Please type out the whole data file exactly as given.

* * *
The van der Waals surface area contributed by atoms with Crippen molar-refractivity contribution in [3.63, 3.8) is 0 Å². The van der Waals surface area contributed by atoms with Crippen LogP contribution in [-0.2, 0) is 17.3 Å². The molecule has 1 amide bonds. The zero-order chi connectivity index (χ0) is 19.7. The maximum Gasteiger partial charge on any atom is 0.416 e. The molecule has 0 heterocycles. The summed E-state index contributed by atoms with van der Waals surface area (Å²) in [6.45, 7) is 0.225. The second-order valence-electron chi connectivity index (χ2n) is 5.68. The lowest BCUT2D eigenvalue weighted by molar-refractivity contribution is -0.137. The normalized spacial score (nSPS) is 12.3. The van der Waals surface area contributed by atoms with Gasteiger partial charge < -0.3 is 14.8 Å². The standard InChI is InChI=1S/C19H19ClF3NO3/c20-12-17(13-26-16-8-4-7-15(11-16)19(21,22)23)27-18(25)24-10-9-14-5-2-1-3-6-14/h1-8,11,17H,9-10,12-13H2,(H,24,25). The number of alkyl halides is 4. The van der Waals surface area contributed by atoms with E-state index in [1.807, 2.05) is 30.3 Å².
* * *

The van der Waals surface area contributed by atoms with Crippen molar-refractivity contribution in [3.63, 3.8) is 0 Å². The van der Waals surface area contributed by atoms with Crippen LogP contribution in [-0.2, 0) is 17.3 Å². The molecule has 1 amide bonds. The zero-order chi connectivity index (χ0) is 19.7. The maximum Gasteiger partial charge on any atom is 0.416 e. The molecule has 0 heterocycles. The summed E-state index contributed by atoms with van der Waals surface area (Å²) in [6.45, 7) is 0.225. The second-order valence-electron chi connectivity index (χ2n) is 5.68. The lowest BCUT2D eigenvalue weighted by molar-refractivity contribution is -0.137. The normalized spacial score (nSPS) is 12.3. The van der Waals surface area contributed by atoms with Gasteiger partial charge < -0.3 is 14.8 Å². The standard InChI is InChI=1S/C19H19ClF3NO3/c20-12-17(13-26-16-8-4-7-15(11-16)19(21,22)23)27-18(25)24-10-9-14-5-2-1-3-6-14/h1-8,11,17H,9-10,12-13H2,(H,24,25). The number of alkyl halides is 4. The van der Waals surface area contributed by atoms with E-state index in [1.807, 2.05) is 30.3 Å².